ADVFN Morning London Market Report: Tuesday 23 February 2021

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London open: Travel & leisure stocks pace the advance

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London equity markets rose in early trade on Tuesday, with travel and leisure stocks pacing the advance, as investors mulled the latest UK jobs data.

At 0840 GMT, the FTSE 100 was up 0.5% at 6,644.62.

Figures released earlier by the Office for National Statistics showed the unemployment rate hit its highest level in five years in December.

The unemployment rate rose to 5.1% in the three months to the end of December from 5.0% in November, in line with economists’ expectations and marking the highest level since early 2016. Meanwhile, 726,000 jobs were lost since before the pandemic in February 2020.

Still, the figures also showed that in January, 83,000 more people were in payrolled employment compared to December 2020, marking the second consecutive monthly increase.

ONS deputy national statistician for economic statistics Jonathan Athow said: “Our survey shows that the unemployment rate has had the biggest annual rise since the financial crisis. However, the proportion of people who are neither working nor looking for work has stabilised after rising sharply at the start of the pandemic, with many people who lost their jobs early on having now started looking for work.”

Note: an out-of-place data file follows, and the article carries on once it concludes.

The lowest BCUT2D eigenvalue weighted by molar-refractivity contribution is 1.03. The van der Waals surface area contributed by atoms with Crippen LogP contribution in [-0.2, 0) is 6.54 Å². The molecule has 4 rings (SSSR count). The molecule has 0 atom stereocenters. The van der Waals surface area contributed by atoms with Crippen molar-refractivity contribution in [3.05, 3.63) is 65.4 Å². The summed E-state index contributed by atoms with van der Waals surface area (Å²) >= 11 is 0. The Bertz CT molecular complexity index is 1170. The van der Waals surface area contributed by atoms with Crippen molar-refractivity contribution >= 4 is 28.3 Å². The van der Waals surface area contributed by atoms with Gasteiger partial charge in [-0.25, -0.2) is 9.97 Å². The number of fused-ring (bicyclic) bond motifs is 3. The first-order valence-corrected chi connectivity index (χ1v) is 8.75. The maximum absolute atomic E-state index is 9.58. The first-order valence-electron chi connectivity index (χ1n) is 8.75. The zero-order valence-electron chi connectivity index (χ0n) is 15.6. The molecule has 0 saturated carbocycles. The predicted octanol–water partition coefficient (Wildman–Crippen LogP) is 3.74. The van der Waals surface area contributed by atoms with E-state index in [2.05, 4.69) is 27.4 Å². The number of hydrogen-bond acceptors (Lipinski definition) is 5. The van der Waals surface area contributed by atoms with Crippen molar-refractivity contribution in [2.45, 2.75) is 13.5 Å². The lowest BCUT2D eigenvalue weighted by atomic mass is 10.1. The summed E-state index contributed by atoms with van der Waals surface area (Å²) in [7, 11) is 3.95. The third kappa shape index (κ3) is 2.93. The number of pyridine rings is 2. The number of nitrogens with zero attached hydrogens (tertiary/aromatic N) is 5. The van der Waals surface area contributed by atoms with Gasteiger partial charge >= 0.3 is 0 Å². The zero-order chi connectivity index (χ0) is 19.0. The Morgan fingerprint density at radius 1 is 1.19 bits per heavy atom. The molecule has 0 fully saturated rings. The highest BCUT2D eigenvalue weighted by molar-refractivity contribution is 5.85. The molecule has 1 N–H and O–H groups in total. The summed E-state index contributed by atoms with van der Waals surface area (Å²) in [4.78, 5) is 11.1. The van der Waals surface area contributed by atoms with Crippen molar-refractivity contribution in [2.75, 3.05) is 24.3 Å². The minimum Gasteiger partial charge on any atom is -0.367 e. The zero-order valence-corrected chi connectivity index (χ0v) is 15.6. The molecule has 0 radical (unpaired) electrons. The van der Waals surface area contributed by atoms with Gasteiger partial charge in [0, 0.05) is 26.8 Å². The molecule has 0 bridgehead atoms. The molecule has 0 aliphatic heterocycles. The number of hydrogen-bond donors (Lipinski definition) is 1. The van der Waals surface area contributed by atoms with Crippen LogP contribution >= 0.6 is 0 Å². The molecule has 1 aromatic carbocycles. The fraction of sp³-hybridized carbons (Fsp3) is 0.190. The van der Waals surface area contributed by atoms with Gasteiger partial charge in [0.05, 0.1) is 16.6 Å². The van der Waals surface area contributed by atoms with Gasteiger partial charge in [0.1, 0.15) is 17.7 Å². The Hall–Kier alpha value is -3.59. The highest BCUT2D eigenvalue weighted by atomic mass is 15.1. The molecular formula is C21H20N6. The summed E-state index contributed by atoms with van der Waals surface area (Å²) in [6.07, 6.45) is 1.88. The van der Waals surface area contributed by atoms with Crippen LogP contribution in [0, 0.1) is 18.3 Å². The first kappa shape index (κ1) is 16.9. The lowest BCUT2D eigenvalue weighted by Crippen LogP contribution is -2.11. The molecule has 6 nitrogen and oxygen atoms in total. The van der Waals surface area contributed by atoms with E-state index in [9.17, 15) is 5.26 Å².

In equity markets, travel and leisure stocks rallied as budget airline easyJet said there had been a surge in bookings after Prime Minister Boris Johnson outlined the government’s lockdown exit strategy on Monday.

British Airways owner IAGeasyJet, engine maker Rolls-RoyceInterContinental Hotels, Premier Inn owner Whitbread, caterer Compass GroupCineworldRank GroupWH SmithSSPTui and Wetherspoons all gained.

InterContinental Hotels pushed higher despite saying it swung to a full-year loss and scrapping its final dividend after what it called the most challenging year in its history.